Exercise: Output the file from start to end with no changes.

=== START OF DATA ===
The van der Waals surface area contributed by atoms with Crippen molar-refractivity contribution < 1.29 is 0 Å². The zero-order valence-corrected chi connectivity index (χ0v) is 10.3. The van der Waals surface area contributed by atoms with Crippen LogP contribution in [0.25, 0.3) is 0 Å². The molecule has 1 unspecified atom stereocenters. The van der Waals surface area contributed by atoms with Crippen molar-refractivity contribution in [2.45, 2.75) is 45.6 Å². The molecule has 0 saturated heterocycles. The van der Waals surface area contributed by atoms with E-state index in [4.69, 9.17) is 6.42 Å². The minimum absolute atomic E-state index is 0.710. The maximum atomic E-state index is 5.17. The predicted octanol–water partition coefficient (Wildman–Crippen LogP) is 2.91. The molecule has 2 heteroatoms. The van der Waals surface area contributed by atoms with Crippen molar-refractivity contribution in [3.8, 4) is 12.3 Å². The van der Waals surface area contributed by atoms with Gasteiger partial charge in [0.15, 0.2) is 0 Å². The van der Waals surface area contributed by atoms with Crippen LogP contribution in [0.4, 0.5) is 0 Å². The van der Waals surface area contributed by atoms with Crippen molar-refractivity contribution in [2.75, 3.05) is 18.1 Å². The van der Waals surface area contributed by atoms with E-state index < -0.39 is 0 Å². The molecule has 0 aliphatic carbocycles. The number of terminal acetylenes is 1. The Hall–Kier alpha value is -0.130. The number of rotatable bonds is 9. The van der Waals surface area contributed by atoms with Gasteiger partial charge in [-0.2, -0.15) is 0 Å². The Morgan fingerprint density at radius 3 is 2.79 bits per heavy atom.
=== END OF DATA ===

The van der Waals surface area contributed by atoms with Crippen molar-refractivity contribution < 1.29 is 0 Å². The zero-order valence-corrected chi connectivity index (χ0v) is 10.3. The van der Waals surface area contributed by atoms with Crippen LogP contribution in [0.25, 0.3) is 0 Å². The molecule has 1 unspecified atom stereocenters. The van der Waals surface area contributed by atoms with Crippen molar-refractivity contribution in [2.45, 2.75) is 45.6 Å². The molecule has 0 saturated heterocycles. The van der Waals surface area contributed by atoms with E-state index in [4.69, 9.17) is 6.42 Å². The minimum absolute atomic E-state index is 0.710. The maximum atomic E-state index is 5.17. The predicted octanol–water partition coefficient (Wildman–Crippen LogP) is 2.91. The molecule has 2 heteroatoms. The van der Waals surface area contributed by atoms with Crippen molar-refractivity contribution in [3.8, 4) is 12.3 Å². The van der Waals surface area contributed by atoms with Gasteiger partial charge in [0.15, 0.2) is 0 Å². The van der Waals surface area contributed by atoms with Crippen LogP contribution in [0.4, 0.5) is 0 Å². The van der Waals surface area contributed by atoms with Crippen molar-refractivity contribution in [2.75, 3.05) is 18.1 Å². The van der Waals surface area contributed by atoms with E-state index < -0.39 is 0 Å². The molecule has 0 aliphatic carbocycles. The number of terminal acetylenes is 1. The Hall–Kier alpha value is -0.130. The number of rotatable bonds is 9. The van der Waals surface area contributed by atoms with Gasteiger partial charge in [-0.2, -0.15) is 0 Å². The Morgan fingerprint density at radius 3 is 2.79 bits per heavy atom.